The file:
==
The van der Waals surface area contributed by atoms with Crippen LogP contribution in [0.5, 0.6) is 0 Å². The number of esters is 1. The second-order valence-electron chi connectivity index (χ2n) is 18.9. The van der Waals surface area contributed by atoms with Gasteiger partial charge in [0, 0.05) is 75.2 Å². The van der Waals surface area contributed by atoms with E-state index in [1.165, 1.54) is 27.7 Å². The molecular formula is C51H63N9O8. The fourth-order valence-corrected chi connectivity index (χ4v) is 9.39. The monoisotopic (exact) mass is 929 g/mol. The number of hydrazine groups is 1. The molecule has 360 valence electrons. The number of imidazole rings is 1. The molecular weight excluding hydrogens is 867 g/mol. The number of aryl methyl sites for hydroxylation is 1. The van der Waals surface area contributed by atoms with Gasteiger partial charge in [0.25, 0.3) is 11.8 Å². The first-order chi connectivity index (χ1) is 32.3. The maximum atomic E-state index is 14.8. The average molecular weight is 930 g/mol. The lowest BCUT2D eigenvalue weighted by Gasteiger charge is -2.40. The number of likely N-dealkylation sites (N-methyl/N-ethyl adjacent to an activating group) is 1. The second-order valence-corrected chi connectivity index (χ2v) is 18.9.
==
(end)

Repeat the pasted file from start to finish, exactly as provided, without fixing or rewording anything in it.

The van der Waals surface area contributed by atoms with Crippen LogP contribution in [0.5, 0.6) is 0 Å². The number of esters is 1. The second-order valence-electron chi connectivity index (χ2n) is 18.9. The van der Waals surface area contributed by atoms with Gasteiger partial charge in [0, 0.05) is 75.2 Å². The van der Waals surface area contributed by atoms with E-state index in [1.165, 1.54) is 27.7 Å². The molecular formula is C51H63N9O8. The fourth-order valence-corrected chi connectivity index (χ4v) is 9.39. The monoisotopic (exact) mass is 929 g/mol. The number of hydrazine groups is 1. The molecule has 360 valence electrons. The number of imidazole rings is 1. The molecular weight excluding hydrogens is 867 g/mol. The number of aryl methyl sites for hydroxylation is 1. The van der Waals surface area contributed by atoms with Gasteiger partial charge in [0.25, 0.3) is 11.8 Å². The first-order chi connectivity index (χ1) is 32.3. The maximum atomic E-state index is 14.8. The average molecular weight is 930 g/mol. The lowest BCUT2D eigenvalue weighted by Gasteiger charge is -2.40. The number of likely N-dealkylation sites (N-methyl/N-ethyl adjacent to an activating group) is 1. The second-order valence-corrected chi connectivity index (χ2v) is 18.9.